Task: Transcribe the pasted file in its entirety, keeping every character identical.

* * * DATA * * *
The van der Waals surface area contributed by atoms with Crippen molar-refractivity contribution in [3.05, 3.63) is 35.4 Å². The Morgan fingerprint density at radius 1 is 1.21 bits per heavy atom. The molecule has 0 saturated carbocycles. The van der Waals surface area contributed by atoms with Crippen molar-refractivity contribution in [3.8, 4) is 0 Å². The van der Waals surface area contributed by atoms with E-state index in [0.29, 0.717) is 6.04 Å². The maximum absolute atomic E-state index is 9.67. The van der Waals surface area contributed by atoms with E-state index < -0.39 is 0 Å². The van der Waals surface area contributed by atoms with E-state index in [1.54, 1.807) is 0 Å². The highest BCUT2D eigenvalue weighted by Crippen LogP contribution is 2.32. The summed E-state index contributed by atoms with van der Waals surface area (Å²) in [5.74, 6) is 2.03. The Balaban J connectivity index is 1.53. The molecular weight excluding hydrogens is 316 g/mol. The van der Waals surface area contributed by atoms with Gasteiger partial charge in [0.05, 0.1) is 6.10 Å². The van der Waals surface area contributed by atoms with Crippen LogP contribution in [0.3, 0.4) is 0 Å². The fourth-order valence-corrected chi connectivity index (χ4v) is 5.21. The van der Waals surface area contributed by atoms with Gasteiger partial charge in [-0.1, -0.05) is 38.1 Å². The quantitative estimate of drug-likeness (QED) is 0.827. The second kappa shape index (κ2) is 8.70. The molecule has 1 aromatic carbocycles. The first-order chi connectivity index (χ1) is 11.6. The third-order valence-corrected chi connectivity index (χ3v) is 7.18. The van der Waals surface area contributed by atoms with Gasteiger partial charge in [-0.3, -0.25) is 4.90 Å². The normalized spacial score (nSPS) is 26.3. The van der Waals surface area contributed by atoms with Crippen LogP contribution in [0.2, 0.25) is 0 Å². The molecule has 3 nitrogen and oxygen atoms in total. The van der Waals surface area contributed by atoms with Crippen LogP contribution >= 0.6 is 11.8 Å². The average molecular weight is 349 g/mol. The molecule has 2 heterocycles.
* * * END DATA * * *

The van der Waals surface area contributed by atoms with Crippen molar-refractivity contribution in [3.05, 3.63) is 35.4 Å². The Morgan fingerprint density at radius 1 is 1.21 bits per heavy atom. The molecule has 0 saturated carbocycles. The van der Waals surface area contributed by atoms with Crippen molar-refractivity contribution in [3.8, 4) is 0 Å². The van der Waals surface area contributed by atoms with E-state index in [0.29, 0.717) is 6.04 Å². The maximum absolute atomic E-state index is 9.67. The van der Waals surface area contributed by atoms with E-state index < -0.39 is 0 Å². The van der Waals surface area contributed by atoms with E-state index in [1.54, 1.807) is 0 Å². The highest BCUT2D eigenvalue weighted by Crippen LogP contribution is 2.32. The summed E-state index contributed by atoms with van der Waals surface area (Å²) in [5.74, 6) is 2.03. The Balaban J connectivity index is 1.53. The molecular weight excluding hydrogens is 316 g/mol. The van der Waals surface area contributed by atoms with Gasteiger partial charge in [0.05, 0.1) is 6.10 Å². The van der Waals surface area contributed by atoms with Crippen LogP contribution in [0.3, 0.4) is 0 Å². The fourth-order valence-corrected chi connectivity index (χ4v) is 5.21. The van der Waals surface area contributed by atoms with Gasteiger partial charge in [-0.1, -0.05) is 38.1 Å². The quantitative estimate of drug-likeness (QED) is 0.827. The second kappa shape index (κ2) is 8.70. The molecule has 1 aromatic carbocycles. The first-order chi connectivity index (χ1) is 11.6. The third-order valence-corrected chi connectivity index (χ3v) is 7.18. The van der Waals surface area contributed by atoms with Gasteiger partial charge in [-0.3, -0.25) is 4.90 Å². The normalized spacial score (nSPS) is 26.3. The van der Waals surface area contributed by atoms with Crippen LogP contribution in [0.2, 0.25) is 0 Å². The molecule has 3 nitrogen and oxygen atoms in total. The van der Waals surface area contributed by atoms with Crippen LogP contribution >= 0.6 is 11.8 Å². The average molecular weight is 349 g/mol. The molecule has 2 heterocycles.